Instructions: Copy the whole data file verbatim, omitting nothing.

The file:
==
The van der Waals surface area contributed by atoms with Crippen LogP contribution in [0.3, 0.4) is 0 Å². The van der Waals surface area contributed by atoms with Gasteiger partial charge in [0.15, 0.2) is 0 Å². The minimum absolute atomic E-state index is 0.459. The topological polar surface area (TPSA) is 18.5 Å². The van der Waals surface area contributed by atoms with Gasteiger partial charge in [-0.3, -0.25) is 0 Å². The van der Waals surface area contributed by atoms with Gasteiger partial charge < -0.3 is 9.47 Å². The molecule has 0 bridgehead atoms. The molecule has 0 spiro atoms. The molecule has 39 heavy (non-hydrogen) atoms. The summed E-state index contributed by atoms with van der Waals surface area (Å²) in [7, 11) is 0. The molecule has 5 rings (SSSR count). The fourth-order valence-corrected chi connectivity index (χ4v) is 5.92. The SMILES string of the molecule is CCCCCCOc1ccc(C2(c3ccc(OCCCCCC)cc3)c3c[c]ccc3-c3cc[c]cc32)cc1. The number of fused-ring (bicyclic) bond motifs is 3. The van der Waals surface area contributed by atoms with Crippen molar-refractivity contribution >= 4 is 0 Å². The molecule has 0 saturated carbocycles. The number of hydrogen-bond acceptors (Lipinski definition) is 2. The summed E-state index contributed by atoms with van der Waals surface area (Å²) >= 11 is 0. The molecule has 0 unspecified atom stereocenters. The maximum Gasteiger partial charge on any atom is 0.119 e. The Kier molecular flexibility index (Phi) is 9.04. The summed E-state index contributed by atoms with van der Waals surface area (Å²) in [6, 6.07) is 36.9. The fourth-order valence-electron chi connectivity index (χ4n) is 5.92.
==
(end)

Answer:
The van der Waals surface area contributed by atoms with Crippen LogP contribution in [0.3, 0.4) is 0 Å². The van der Waals surface area contributed by atoms with Gasteiger partial charge in [0.15, 0.2) is 0 Å². The minimum absolute atomic E-state index is 0.459. The topological polar surface area (TPSA) is 18.5 Å². The van der Waals surface area contributed by atoms with Gasteiger partial charge in [-0.3, -0.25) is 0 Å². The van der Waals surface area contributed by atoms with Gasteiger partial charge < -0.3 is 9.47 Å². The molecule has 0 bridgehead atoms. The molecule has 0 spiro atoms. The molecule has 39 heavy (non-hydrogen) atoms. The summed E-state index contributed by atoms with van der Waals surface area (Å²) in [7, 11) is 0. The molecule has 5 rings (SSSR count). The fourth-order valence-corrected chi connectivity index (χ4v) is 5.92. The SMILES string of the molecule is CCCCCCOc1ccc(C2(c3ccc(OCCCCCC)cc3)c3c[c]ccc3-c3cc[c]cc32)cc1. The number of fused-ring (bicyclic) bond motifs is 3. The van der Waals surface area contributed by atoms with Crippen molar-refractivity contribution >= 4 is 0 Å². The molecule has 0 saturated carbocycles. The number of hydrogen-bond acceptors (Lipinski definition) is 2. The summed E-state index contributed by atoms with van der Waals surface area (Å²) >= 11 is 0. The molecule has 0 unspecified atom stereocenters. The maximum Gasteiger partial charge on any atom is 0.119 e. The Kier molecular flexibility index (Phi) is 9.04. The summed E-state index contributed by atoms with van der Waals surface area (Å²) in [6, 6.07) is 36.9. The fourth-order valence-electron chi connectivity index (χ4n) is 5.92.